A criminal justice system should exist to bolster public safety in a cost-effective fashion, while according the highest respect to individual rights and human dignity. While Indiana’s criminal justice system lives up to that purpose more successfully than many other states, more reforms to the system would be a welcome improvement for its prisoners, their families, and the state’s residents.
Between 2000 and 2010, Indiana’s prison population grew by 47 percent from 19,309 to 28,389. It is now large enough to fill Bankers Life Fieldhouse more than one and a half times. The state incarcerates people at a rate about 15 percent higher than the national average and spends roughly $680 million on corrections. Meanwhile, its crime rate is roughly 5 percent higher than the national average, and more than a third of prisoners return to incarceration within three years of leaving prison.
Indiana’s over-reliance on incarceration is clearly a costly solution to the state’s public safety challenges, and its effectiveness is questionable. But the cost itself pales in comparison to the trade-offs made with respect to individual and societal flourishing. Perhaps the most unsettling statistic of all is that one in nine children in Indiana has had a parent behind bars.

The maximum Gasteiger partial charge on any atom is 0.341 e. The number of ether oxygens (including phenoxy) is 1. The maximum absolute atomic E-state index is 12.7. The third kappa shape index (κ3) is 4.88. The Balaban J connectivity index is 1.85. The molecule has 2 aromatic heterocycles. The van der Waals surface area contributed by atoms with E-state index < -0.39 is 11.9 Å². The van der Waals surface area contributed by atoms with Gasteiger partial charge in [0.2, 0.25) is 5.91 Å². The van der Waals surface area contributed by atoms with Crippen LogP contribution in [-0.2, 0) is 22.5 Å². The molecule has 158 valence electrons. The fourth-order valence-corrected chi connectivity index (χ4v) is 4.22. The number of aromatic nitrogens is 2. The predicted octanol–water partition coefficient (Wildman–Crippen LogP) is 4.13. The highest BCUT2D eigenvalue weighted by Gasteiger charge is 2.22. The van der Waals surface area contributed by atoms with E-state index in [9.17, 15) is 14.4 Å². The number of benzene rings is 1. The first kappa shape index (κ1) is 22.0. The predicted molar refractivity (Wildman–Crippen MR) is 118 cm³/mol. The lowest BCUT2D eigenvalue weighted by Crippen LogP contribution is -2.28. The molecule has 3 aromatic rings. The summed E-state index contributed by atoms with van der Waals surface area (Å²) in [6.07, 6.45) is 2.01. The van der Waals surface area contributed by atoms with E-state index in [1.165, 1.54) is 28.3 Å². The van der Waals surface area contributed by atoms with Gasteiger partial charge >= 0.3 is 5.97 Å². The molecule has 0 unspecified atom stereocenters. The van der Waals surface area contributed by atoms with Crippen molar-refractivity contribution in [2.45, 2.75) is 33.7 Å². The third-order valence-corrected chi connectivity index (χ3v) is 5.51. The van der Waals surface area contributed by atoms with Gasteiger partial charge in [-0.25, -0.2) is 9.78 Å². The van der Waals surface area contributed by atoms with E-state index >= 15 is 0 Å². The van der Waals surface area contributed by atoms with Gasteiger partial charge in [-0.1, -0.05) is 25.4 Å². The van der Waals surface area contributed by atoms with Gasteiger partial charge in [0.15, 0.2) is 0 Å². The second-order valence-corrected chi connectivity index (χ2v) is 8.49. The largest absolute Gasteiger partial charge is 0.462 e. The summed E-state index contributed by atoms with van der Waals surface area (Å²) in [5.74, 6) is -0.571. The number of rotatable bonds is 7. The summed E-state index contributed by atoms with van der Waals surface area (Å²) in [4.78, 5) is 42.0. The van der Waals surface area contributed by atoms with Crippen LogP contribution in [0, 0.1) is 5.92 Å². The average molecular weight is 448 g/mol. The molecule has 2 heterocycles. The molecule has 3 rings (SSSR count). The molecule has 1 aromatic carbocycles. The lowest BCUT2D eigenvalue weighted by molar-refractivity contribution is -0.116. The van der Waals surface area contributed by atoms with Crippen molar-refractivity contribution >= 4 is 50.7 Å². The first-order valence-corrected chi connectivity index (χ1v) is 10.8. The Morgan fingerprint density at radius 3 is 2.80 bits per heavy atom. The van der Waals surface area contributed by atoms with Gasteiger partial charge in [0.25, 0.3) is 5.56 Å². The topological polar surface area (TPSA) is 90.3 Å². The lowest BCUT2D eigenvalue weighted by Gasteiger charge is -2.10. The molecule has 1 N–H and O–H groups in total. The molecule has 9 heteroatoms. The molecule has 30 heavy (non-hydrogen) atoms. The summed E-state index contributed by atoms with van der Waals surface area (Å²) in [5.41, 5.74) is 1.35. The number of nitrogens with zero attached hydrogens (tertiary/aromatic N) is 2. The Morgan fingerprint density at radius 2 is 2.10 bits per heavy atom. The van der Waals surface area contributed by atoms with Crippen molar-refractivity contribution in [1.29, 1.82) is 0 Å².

Without reform, Indiana’s prison population is projected to continue growing. The population’s growth between 2010 and 2017 could end up costing Indiana an extra $1.2 billion. Fortunately, reforms—like the Second Chances Act passed in 2013—have begun to reverse this trend by helping certain ex-offenders expunge their criminal records, making it easier for them to find employment. The state’s recidivism rates are falling and remain below national estimates. Moreover, Indiana is prepared to examine its criminal justice system and work toward changes that emphasize rehabilitation, human dignity, and public safety.
The Charles Koch Institute is hosting a group of criminal justice experts, along with Governor Mike Pence, on September 1, 2015, to discuss how further changes in Indiana might realize the ideal proposed by Governor Pence that “Indiana should be the worst place in the nation to commit a crime and the best place to get a second chance once you’ve done your time.”